To the world, gymnast Dipa Karmakar's decision to go with the life-threatening Produnova vault during the preliminaries and then the final of the women's vault event was an act of indomitable courage. It won her fans round the world, and not just in India.
However, that's not all there was to it. The choice of the Produnova was in fact a daring act of strategy Karmakar employed with a view to vaulting into the medal bracket. It was deployed after careful calculation of the strengths of her competitors and the best way in which she could hope to outscore them.
After all, no one was going to try what she was about to. As eventual champion Simone Biles put it when asked whether she'd attempt the Produnova: "I'm not trying to die."
As things turned out, it almost worked.
The mathematics of the Produnova
Consider the final result. Karmakar's tally was 15.066. Or, 0.9 points short of gold medal winner Simone Biles's 15.966; 0.187 points short of silver medallist Maria Peseka's 15.253; and a mere 0.15 points short of bronze medal winner Giulia Steingruber's 15.216.
Karmakar knew only too well that her competitors, having trained with the best infrastructure, support and technique, would most likely outscore her on execution. So, her road to a medal had to be through a jump with a high degree of difficulty.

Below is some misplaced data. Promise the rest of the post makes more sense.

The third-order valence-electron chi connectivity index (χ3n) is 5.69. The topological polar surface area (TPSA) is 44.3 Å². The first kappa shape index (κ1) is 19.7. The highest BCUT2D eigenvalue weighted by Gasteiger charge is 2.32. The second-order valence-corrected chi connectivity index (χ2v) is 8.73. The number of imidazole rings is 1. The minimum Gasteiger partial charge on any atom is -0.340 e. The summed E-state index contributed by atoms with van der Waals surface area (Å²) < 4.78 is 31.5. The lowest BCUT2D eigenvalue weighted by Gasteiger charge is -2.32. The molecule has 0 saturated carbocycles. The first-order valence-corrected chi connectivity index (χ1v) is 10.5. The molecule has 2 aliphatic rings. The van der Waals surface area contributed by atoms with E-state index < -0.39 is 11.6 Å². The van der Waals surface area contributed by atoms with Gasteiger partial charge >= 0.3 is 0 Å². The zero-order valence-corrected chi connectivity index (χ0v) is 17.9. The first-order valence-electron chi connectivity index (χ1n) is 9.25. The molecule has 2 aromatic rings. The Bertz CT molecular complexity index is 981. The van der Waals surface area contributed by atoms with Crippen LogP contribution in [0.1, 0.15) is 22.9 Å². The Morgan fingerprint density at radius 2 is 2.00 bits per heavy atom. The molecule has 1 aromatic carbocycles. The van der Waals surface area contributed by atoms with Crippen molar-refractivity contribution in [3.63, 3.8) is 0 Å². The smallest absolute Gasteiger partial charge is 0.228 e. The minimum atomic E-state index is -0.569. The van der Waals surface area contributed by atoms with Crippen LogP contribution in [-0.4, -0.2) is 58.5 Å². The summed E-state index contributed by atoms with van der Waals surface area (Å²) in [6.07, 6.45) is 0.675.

The way the scoring works, the degree of difficulty of a jump is added to the execution score, and penalties deducted, if any, to arrive at the final score. A participant has to perform two different jumps – Karmakar couldn't have repeated the Produnova – and the average of the two scores is the one used for the medal rankings.
So, knowing that she might lag behind on execution, Karmakar chose the jump with the highest degree of difficulty: 7. How much of an edge did this bring her? Well, because her first jump was much easier, with a degree of difficulty of 6, her average from this aspect of the scoring was 6.5 – compared to Biles's and Paseka's 6.35, and Steingruber's 6. In other words, if Karmakar could match them on execution, she would have an advantage of 0.15 points and 0.5 points, respectively.
And that would have at least won her a bronze.
Obviously, the Produnova is much tougher to execute. In the event, Karmakar ended up with execution scores of 8.866 on the easier jump – the Tsukahara 720, a half-turn off the springboard on to the vault table, and then a push backwards stretched with a 2/1 turn – and of 8.266 on the tougher Produnova. And these turned out not to be good enough to bridge the gap with the leaders.
But Karmakar's thinking was clear. And she'll be back.
Yelena Produnova was a Russian gymnast who retired in 2000 after the Sydney Olympics, where she finished with silver and a bronze medal. She was 19 when she first tried the Produnova and by time she retired, it became one of the most difficult vaults in the world.
The Produnova requires a gymnast to run up to the vault and first execute a handspring, which tosses her up into the air. Then, she has to perform two somersaults while up there, and land on her feet. Because the chances of landing on one's neck or head are high with this jump, it's widely considered a life-threatening one.